As has been noted elsewhere and despite rumours to the contrary, Greenwich Council has decided to go ahead with this year’s elaborate and expensive Mayoral Inauguration ceremony in the Painted Hall at the Old Royal Naval College.
As a councillor I attended this event for the last five years but it is not just sour grapes at having fallen off the guest list that makes me call for the Council to save most of the £30,000 cost and do something cheaper this year when so much else is being cut.
The purpose of the ceremony is for the outgoing mayor, who is the official host, to hand over the baton to her successor. Both make a brief speech and there is usually a pleasant musical interlude from local performers. If this was all that happened then the Council’s recent claim that the Inauguration is a “determinedly non-political event” might have some merit. However probably the longest single item and certainly the longest speech is always an address from the Leader of the Council Chris Roberts.
Chris can be relied upon to give an upbeat survey of what is happening in the Borough, reasonably dignified and non-partisan but with an “aren’t we doing well” flavour and thus clearly political. Last year he greeted the change of Government with an assurance that there would be no 1980s style defiance or refusal to set a Council Tax while he was in charge - a welcome and sensible position in my view, but hardly non-political. His speeches belong in the Council Chamber where they can be challenged and not at a “determinedly non-political” function.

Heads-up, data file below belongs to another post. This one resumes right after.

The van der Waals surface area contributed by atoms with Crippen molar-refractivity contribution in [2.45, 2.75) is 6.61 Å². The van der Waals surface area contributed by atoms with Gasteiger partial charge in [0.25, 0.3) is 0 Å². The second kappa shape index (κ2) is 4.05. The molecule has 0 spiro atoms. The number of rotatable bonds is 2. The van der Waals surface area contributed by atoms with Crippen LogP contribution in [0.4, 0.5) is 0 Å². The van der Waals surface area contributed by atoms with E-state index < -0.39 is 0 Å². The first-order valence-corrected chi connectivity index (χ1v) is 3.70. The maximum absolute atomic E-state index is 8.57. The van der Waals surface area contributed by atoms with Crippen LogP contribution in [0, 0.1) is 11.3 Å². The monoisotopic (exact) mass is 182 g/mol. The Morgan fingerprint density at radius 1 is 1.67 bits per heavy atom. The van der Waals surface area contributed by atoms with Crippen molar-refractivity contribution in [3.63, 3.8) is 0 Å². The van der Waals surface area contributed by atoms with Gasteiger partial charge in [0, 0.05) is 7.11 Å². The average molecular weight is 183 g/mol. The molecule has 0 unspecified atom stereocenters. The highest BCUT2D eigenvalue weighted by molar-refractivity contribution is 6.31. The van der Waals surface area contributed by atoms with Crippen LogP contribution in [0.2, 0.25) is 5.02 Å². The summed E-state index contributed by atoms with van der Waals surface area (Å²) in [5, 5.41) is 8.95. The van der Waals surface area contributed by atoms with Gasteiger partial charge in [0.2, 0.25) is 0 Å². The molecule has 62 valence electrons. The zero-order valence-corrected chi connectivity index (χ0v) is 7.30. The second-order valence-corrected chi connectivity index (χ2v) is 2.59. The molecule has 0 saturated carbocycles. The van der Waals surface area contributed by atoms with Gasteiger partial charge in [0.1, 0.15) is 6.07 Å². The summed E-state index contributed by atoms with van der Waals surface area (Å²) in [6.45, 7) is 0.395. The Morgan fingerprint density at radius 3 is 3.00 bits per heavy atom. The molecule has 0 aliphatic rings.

The first time I attended in 2006 the two Opposition leaders also spoke but in subsequent years, for reasons never properly explained, they have not been allowed to do so. Naturally this led to some ill feeling among councillors and to a suspicion that Chris Roberts now genuinely believes himself to be above politics or that - to paraphrase Tony Blair - he considers the Labour Party to be the sole political arm of the Greenwich people.
Greenwich Council has for example withdrawn support for the Blackheath fireworks, withdrawn its funding for Blackheath Halls and is threatening to close the zoo in Maryon Wilson Park. It may be that these are unpleasant necessities so that it can continue providing life and death services to vulnerable people. But they give pleasure to thousands whereas the invitation-only Painted Hall ceremony does not .
There are 40 Labour councillors - will any of them be brave enough to publicly speak out against this abomination?
Paul Webbewood is a former Liberal Democrat councillor.